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 Post subject: Re: Interrupt directive ignored
PostPosted: Sat Sep 30, 2017 3:25 pm 
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The recommended way to create interrupt handlers with GCC is by using an inline assembly wrapper. There are a few options listed on the wiki or you can use my version:
Code:
#define create_isr_wrapper(irq)\
uint32_t irq_##irq##_handler()\
{\
   uint32_t   current_offset;\
   asm goto("jmp %l[isr_end]":::"memory":isr_end);\
\
   isr_start:\
   asm volatile("pushal\npushl %1\ncall %0\nadd $4, %%esp\npopal\niret"::"r"((uint32_t) 0x01234567), "r"((uint32_t) irq):"memory");\
   isr_end:\
\
   current_offset = 0;\
   while (*((uint32_t*) (&&isr_start + current_offset)) != 0x01234567)\
   {\
      current_offset++;\
   }\
   *((uint32_t*) (&&isr_start + current_offset)) = irq_handler;\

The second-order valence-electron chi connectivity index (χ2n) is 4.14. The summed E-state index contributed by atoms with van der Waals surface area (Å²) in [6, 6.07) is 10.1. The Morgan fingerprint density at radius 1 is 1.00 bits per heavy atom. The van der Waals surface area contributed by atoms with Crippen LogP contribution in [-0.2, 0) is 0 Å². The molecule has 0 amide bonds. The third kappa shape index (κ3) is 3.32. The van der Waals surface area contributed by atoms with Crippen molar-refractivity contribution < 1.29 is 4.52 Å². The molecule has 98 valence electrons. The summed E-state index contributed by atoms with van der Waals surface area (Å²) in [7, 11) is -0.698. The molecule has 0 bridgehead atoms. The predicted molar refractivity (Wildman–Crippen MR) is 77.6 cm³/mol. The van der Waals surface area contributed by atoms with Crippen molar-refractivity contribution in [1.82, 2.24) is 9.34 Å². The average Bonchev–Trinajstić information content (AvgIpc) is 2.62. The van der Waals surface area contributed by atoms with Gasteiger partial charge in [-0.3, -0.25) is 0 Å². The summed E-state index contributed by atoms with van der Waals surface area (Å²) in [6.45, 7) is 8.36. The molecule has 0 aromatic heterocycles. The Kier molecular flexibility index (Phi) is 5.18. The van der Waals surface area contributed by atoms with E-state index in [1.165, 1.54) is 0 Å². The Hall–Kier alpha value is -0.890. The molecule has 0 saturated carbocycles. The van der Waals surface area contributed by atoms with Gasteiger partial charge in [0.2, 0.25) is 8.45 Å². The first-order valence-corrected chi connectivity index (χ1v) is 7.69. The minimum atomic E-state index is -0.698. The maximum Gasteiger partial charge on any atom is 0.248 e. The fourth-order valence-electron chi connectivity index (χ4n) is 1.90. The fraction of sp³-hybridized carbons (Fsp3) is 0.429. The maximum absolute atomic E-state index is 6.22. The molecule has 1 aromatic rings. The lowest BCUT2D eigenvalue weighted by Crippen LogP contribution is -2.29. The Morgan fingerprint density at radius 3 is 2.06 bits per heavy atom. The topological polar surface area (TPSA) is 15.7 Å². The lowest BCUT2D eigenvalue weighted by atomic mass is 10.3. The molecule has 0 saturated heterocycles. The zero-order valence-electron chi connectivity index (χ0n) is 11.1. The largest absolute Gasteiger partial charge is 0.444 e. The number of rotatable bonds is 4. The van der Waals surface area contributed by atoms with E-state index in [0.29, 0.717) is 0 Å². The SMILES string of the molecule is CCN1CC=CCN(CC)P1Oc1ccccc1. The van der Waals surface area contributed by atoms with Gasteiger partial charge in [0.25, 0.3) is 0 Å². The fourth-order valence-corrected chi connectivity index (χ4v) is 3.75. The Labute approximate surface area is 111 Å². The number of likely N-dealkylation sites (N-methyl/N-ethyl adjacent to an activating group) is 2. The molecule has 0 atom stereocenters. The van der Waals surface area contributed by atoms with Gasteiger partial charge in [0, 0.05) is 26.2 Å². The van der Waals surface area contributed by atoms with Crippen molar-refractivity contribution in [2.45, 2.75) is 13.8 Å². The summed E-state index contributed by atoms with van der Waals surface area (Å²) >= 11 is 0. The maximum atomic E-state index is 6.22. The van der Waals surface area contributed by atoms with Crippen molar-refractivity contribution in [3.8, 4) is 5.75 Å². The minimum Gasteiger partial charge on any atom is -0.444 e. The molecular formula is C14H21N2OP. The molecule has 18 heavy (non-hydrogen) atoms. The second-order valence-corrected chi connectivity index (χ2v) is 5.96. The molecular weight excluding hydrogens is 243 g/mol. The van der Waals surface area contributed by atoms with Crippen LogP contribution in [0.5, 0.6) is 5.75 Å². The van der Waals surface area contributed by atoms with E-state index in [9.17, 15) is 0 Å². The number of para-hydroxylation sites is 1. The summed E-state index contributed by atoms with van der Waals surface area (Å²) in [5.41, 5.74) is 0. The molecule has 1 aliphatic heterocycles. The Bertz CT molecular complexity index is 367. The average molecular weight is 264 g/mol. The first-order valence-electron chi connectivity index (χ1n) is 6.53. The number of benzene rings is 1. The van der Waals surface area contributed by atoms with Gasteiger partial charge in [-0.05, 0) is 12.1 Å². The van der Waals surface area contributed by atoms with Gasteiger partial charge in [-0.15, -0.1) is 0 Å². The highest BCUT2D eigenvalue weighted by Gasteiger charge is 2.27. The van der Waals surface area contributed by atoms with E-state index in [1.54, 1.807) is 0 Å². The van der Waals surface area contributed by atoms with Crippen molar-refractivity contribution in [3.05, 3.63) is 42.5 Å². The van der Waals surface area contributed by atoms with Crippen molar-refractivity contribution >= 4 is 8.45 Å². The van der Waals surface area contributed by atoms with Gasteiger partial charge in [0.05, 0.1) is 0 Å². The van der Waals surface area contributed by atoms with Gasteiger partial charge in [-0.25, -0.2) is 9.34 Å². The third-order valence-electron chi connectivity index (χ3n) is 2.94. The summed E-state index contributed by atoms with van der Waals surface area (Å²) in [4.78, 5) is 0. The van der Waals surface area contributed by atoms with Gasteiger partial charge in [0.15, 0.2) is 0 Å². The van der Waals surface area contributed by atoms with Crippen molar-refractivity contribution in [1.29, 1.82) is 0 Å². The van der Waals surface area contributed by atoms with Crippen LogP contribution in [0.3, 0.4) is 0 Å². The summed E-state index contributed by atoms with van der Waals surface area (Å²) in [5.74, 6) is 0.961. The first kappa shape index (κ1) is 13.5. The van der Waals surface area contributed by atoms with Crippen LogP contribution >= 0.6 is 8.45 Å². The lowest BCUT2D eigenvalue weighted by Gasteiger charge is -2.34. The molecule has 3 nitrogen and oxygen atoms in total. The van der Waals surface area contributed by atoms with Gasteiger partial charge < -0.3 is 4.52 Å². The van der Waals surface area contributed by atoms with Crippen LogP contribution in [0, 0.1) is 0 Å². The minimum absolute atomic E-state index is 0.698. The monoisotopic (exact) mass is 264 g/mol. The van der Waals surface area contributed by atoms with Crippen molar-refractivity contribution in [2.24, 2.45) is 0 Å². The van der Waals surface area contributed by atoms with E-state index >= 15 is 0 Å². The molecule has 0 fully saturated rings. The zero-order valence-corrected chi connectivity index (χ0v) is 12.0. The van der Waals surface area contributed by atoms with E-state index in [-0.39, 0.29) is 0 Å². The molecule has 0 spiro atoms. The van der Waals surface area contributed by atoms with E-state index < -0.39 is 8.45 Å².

return (uint32_t) &&isr_start;\
}
This creates a macro that generates interrupt handlers. Create the handlers for each interrupt by invoking the macro:
Code:
create_isr_wrapper(0x20);
create_isr_wrapper(0x21);
create_isr_wrapper(0x22);
create_isr_wrapper(0x23);
...
Repeat as needed for whichever interrupts you need to handle. Each interrupt handler will call a function
Code:
void irq_handler(uint32_t irq)
where "irq" is the number of the interrupt that occurred (the same number that you pass to the macro), this function must be defined before you use the macro. Each invocation of the macro also defines a function
Code:
irq_0x20_handler()
(where 0x20 is replaced with the number of the interrupt) and when this function is called it returns the address in memory of the interrupt handler for that interrupt, this is the address that you need to put in your IDT.

Personally I found this approach somewhat neater than the ones on the wiki. I can't really remember how the macro works because it's been quite a while since I wrote it, so I can't offer any more details, sorry.